Keeping the Flame of Freedom Burning

Oddsson gives his address.

During the Russian occupation of the Baltic countries, the main role of Iceland and other Western democracies was to help keeping the flame of freedom burning there, editor David Oddsson said at a meeting organised by the Public Book Club, Almenna bokafelagid, and the honorary consuls of the three Baltic states in Reykjavik 26 August 2016. This was precisely 25 years after Iceland became the first state to resume diplomatic relations with the Baltic countries, at the time the Soviet Union was collapsing in 1991. Oddsson was Prime Minister at the time. On this occasion, the Public Book Club published two books which came out in Iceland about the struggle for freedom in the Baltic countries, Baltic Eclipse 1955 by Estonian Literature Professor Ants Oras and Estonia: A Study in Imperialism 1973 by Estonian-Swedish journalist Andres Küng, translated by David Oddsson, then a young student of law. Professor Hannes H. Gissurarson wrote prefaces and notes to both books which are also available online.

Kelam speaks to Morgunbladid journalist Stefan Gunnar Sveinsson.

EMP Tunne Kelam, one of the leaders of the Estonian struggle for freedom, also gave a talk at the meeting. According to him, the moral support of the West was crucial during the long and dark period of Soviet occupation. It was inevitable, Kelam submitted, to re-examine the sad history of the Soviet Union. The meeting was well-attended, and guests in good spirits. Morgunbladid published an account of the meeting 27 August and an interview with Kelam 15 September. There he recalled that Hitler and Stalin decided in the secret part of their August 1939 Non-Aggression Pact that the Baltic countries and Finland would fall under Stalin’s control whereas Hitler would seize the Western part of Poland. When Hitler subsequently attacked Poland, the Second World War broke out. Kelam said that Putin’s Russia was now behaving aggressively and that Western democracies had to unite in preserving the independence of the Baltic countries which were an integral part of the West.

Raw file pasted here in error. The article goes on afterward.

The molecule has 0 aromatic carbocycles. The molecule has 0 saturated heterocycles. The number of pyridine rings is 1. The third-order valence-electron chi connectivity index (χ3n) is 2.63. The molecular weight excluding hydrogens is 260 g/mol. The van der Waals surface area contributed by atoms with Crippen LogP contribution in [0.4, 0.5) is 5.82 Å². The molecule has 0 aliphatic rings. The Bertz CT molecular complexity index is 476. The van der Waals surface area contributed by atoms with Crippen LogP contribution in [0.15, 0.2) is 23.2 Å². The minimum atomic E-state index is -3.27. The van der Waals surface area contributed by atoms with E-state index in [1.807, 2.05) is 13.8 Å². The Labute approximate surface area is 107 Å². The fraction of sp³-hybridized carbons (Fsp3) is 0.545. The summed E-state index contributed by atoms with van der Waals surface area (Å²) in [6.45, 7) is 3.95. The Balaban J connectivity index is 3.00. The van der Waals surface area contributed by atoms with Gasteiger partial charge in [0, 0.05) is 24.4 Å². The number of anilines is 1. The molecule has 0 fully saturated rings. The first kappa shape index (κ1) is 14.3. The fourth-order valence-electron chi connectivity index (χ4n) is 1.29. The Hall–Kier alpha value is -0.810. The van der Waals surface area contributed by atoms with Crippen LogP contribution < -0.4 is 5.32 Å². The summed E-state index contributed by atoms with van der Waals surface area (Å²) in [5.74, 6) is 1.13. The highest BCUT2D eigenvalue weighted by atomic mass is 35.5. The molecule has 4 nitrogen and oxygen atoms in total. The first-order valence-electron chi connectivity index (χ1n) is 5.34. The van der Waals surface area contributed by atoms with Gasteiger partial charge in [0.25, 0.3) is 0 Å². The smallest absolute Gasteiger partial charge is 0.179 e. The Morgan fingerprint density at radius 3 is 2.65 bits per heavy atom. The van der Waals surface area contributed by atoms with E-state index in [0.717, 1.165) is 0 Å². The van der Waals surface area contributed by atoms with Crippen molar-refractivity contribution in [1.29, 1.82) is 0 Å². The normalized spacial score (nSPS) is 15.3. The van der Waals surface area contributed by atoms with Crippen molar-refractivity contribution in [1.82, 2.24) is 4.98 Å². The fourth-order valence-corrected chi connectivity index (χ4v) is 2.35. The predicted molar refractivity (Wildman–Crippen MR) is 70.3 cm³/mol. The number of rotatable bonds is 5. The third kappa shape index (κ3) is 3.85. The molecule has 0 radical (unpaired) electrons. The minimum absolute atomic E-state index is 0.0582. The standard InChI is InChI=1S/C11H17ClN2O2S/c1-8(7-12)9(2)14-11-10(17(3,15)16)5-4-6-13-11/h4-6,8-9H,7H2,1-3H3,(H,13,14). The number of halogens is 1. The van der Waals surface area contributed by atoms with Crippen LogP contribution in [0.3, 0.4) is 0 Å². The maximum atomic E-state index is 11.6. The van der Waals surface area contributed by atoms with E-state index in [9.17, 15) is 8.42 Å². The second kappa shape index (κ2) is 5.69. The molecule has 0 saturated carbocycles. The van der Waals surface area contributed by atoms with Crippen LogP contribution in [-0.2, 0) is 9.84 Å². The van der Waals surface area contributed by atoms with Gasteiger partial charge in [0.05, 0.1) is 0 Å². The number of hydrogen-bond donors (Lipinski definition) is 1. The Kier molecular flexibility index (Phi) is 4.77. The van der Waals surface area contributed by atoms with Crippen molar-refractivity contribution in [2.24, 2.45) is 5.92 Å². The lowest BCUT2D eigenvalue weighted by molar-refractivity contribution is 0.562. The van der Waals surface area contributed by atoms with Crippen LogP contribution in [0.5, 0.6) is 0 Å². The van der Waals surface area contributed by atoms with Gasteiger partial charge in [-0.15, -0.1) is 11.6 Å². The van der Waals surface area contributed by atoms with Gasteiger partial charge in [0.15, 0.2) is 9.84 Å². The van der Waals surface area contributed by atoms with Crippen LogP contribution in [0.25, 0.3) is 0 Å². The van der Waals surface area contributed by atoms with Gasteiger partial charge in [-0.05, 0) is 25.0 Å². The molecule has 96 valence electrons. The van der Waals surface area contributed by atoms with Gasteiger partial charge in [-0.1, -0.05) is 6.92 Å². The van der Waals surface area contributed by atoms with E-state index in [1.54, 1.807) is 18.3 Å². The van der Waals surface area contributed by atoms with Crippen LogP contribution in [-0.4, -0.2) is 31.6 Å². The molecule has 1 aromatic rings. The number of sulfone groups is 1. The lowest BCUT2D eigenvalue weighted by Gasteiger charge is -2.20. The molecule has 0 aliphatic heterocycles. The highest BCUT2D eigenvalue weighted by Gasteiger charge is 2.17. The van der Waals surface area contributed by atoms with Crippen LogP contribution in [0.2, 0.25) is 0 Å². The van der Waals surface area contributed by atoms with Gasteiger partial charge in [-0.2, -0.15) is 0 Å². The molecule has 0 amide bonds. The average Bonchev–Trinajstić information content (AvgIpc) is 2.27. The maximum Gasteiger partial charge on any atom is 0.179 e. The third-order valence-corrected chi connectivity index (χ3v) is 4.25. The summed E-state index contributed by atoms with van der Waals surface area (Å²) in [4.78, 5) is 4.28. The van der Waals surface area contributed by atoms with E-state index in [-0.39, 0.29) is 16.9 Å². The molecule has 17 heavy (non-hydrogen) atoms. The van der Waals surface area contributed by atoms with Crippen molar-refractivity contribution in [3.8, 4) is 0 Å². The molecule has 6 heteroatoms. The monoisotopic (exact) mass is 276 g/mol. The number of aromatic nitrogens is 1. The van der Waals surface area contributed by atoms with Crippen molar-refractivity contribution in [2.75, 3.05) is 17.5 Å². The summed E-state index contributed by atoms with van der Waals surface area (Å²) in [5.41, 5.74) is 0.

The Public Book Club has, in cooperation with RNH, republished seven books in Icelandic, both on paper and online, which came out in the fight against totalitarianism. In addition to the two books on the Baltic countries, they are Articles on Communism by Bertrand Russell, Women in Stalin’s Labour Camps by Elinor Lipper and Aino Kuusinen, Out of the Night by Jan Valtin (aka Richard Krebs), Khruschev’s Secret Speech on Stalin and El campesino by Valentín González and Julián Gorkin. RNH is a member of the Platform of European Memory and Conscience which seeks to keep alive the memory of the victims of totalitarianism in Europe. Kelam has been active in the Platform. The participation by RNH in the meeting and publication of the books formed a part of the joint project with AECR, Alliance of European Conservatives and Reformists, on “Europe of the Victims”.

Director of Public Book Club Jonas Sigurgeirsson shows some anti-totalitarian books to Einar Gudfinnsson, Speaker of the Icelandic Parliament.

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